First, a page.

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Vet J. 2012 Jun;192(3):293-8. doi: 10.1016/j.tvjl.2011.07.004. Epub 2011 Sep 15.

Failure of antimicrobial therapy to accelerate spontaneous healing of subclinical pulmonary abscesses on a farm with endemic infections caused by Rhodococcus equi.

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  • 1Veterinary Clinic, Trift 4, 38162 Destedt, Germany.

Abstract

Mass antimicrobial treatment of foals with small ultrasonographic pulmonary lesions is common on farms with endemic disease caused by Rhodococcus equi. The objectives of this study were to compare the relative efficacy of three antimicrobial protocols for the treatment of pulmonary abscesses on a farm with endemic infections caused by R. equi and to determine the frequency of spontaneous resolution of subclinical pulmonary lesions. Foals with ultrasonographic evidence of pulmonary abscesses ≥ 1.0 cm in diameter (n=128) were randomly allocated to one of four equal treatment groups. Animals with respiratory distress or severe pulmonary lesions were excluded from the study. Treatment groups consisted of: (1) tulathromycin intramuscularly; (2) azithromycin monotherapy orally; (3) azithromycin in combination with rifampin orally; and (4) glucose orally as a placebo. Physical examination, thoracic ultrasonography and white blood cell (WBC) counts were performed weekly by individuals unaware of treatment group assignment. Foals that worsened were removed from the study and treated with azithromycin and rifampin. Overall, 14/32 (43.8%) foals in the placebo group recovered without the need for therapy. The proportion of foals that responded to the initial therapy, the duration of therapy, the kinetics of ultrasonographic lesion resolution, the proportion of foals that had to be removed from the study and the number of days to removal from the study did not differ significantly between treatment groups. The study showed that many foals with pulmonary abscesses recover without antimicrobial therapy. Moreover, treatment of sub-clinically affected foals with antimicrobial agents did not significantly hasten recovery.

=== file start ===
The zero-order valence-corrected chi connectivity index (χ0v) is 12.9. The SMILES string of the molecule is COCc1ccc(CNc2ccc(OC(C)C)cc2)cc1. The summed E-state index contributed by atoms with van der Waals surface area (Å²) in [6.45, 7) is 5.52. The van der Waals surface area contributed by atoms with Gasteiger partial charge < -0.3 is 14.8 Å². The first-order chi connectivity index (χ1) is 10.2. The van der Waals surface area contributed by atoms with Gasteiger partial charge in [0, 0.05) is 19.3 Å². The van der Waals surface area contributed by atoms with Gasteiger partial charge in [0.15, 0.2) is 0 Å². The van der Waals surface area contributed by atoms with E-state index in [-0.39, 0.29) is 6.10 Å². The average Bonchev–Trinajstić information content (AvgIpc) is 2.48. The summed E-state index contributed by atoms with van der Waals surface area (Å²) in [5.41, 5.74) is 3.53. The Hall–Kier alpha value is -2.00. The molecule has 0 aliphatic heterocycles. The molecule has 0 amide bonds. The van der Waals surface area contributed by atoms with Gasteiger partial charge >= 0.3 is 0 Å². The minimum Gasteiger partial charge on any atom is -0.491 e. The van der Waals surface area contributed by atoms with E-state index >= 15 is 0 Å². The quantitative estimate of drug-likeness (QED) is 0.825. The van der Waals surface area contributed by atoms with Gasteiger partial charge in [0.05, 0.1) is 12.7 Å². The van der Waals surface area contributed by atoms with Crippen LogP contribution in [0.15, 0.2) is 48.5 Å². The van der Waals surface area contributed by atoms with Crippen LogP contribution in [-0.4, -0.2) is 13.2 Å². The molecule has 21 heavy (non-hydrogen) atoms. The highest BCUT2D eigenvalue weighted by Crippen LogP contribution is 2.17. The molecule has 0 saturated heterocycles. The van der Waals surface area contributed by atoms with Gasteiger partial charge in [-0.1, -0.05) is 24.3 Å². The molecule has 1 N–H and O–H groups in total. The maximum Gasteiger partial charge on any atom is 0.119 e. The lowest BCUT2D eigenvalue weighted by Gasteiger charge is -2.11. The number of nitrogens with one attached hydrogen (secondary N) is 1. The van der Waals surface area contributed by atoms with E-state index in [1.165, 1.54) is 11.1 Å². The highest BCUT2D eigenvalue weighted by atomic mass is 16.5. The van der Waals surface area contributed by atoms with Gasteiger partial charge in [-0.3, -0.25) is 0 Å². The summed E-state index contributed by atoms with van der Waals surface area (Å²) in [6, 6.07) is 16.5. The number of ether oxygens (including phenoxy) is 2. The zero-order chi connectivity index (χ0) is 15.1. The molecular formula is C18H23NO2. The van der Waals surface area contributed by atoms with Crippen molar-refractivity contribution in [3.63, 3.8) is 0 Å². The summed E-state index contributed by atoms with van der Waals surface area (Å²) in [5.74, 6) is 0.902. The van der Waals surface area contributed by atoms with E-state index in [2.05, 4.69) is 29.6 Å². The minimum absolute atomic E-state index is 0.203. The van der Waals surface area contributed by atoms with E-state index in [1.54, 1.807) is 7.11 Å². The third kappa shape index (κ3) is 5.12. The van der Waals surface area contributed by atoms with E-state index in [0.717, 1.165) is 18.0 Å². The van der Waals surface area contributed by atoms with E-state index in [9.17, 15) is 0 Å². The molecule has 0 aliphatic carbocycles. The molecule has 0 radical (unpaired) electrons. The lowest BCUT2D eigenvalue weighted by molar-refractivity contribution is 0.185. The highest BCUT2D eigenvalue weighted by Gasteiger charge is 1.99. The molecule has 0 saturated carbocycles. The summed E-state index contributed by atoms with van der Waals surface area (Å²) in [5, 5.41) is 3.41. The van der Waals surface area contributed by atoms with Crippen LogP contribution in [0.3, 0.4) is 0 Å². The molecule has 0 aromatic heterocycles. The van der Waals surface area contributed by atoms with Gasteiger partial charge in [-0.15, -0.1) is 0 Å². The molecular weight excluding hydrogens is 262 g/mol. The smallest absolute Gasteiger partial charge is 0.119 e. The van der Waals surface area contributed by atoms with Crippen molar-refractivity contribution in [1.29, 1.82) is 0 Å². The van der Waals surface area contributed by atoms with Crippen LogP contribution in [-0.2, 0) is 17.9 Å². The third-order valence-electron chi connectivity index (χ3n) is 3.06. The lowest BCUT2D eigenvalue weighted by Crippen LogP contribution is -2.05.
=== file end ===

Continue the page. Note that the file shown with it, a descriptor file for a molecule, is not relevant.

PMID:
21924651
DOI:
10.1016/j.tvjl.2011.07.004
[PubMed - indexed for MEDLINE]
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